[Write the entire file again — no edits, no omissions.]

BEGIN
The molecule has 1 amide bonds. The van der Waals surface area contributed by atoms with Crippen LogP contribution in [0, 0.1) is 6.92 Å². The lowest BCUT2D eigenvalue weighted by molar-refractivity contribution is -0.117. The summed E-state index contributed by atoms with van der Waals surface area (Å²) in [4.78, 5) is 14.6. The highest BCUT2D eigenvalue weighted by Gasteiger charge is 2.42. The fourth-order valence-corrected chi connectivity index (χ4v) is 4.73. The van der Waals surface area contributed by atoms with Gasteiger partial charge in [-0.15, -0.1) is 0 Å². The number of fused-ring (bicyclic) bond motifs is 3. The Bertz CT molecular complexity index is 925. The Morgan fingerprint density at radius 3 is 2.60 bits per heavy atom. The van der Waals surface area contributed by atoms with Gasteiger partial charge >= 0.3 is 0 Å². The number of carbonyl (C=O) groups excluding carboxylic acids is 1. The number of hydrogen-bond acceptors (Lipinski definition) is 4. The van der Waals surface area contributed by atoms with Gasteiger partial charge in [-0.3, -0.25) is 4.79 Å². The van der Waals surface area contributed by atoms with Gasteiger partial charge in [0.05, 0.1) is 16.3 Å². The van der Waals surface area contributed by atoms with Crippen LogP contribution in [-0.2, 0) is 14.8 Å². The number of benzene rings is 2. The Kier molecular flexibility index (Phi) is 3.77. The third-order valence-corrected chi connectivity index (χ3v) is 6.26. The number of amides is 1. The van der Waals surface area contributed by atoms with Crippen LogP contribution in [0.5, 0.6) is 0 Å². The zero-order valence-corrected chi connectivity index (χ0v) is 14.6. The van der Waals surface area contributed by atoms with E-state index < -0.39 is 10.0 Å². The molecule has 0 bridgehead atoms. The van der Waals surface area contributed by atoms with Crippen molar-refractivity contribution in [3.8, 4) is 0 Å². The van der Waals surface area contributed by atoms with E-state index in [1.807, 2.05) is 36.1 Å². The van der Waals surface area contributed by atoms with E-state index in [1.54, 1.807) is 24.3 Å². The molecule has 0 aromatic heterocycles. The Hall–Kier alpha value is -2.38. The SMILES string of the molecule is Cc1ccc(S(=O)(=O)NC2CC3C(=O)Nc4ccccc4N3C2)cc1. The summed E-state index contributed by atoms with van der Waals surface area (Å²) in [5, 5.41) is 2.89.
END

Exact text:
The molecule has 1 amide bonds. The van der Waals surface area contributed by atoms with Crippen LogP contribution in [0, 0.1) is 6.92 Å². The lowest BCUT2D eigenvalue weighted by molar-refractivity contribution is -0.117. The summed E-state index contributed by atoms with van der Waals surface area (Å²) in [4.78, 5) is 14.6. The highest BCUT2D eigenvalue weighted by Gasteiger charge is 2.42. The fourth-order valence-corrected chi connectivity index (χ4v) is 4.73. The van der Waals surface area contributed by atoms with Gasteiger partial charge in [-0.15, -0.1) is 0 Å². The number of fused-ring (bicyclic) bond motifs is 3. The Bertz CT molecular complexity index is 925. The Morgan fingerprint density at radius 3 is 2.60 bits per heavy atom. The van der Waals surface area contributed by atoms with Gasteiger partial charge >= 0.3 is 0 Å². The number of carbonyl (C=O) groups excluding carboxylic acids is 1. The number of hydrogen-bond acceptors (Lipinski definition) is 4. The van der Waals surface area contributed by atoms with Gasteiger partial charge in [-0.3, -0.25) is 4.79 Å². The van der Waals surface area contributed by atoms with Gasteiger partial charge in [0.05, 0.1) is 16.3 Å². The van der Waals surface area contributed by atoms with Crippen LogP contribution in [-0.2, 0) is 14.8 Å². The number of benzene rings is 2. The Kier molecular flexibility index (Phi) is 3.77. The third-order valence-corrected chi connectivity index (χ3v) is 6.26. The number of amides is 1. The van der Waals surface area contributed by atoms with Crippen LogP contribution in [0.5, 0.6) is 0 Å². The zero-order valence-corrected chi connectivity index (χ0v) is 14.6. The van der Waals surface area contributed by atoms with E-state index < -0.39 is 10.0 Å². The molecule has 0 bridgehead atoms. The van der Waals surface area contributed by atoms with Crippen molar-refractivity contribution in [3.8, 4) is 0 Å². The van der Waals surface area contributed by atoms with E-state index in [1.807, 2.05) is 36.1 Å². The van der Waals surface area contributed by atoms with E-state index in [1.54, 1.807) is 24.3 Å². The molecule has 0 aromatic heterocycles. The Hall–Kier alpha value is -2.38. The SMILES string of the molecule is Cc1ccc(S(=O)(=O)NC2CC3C(=O)Nc4ccccc4N3C2)cc1. The summed E-state index contributed by atoms with van der Waals surface area (Å²) in [5, 5.41) is 2.89.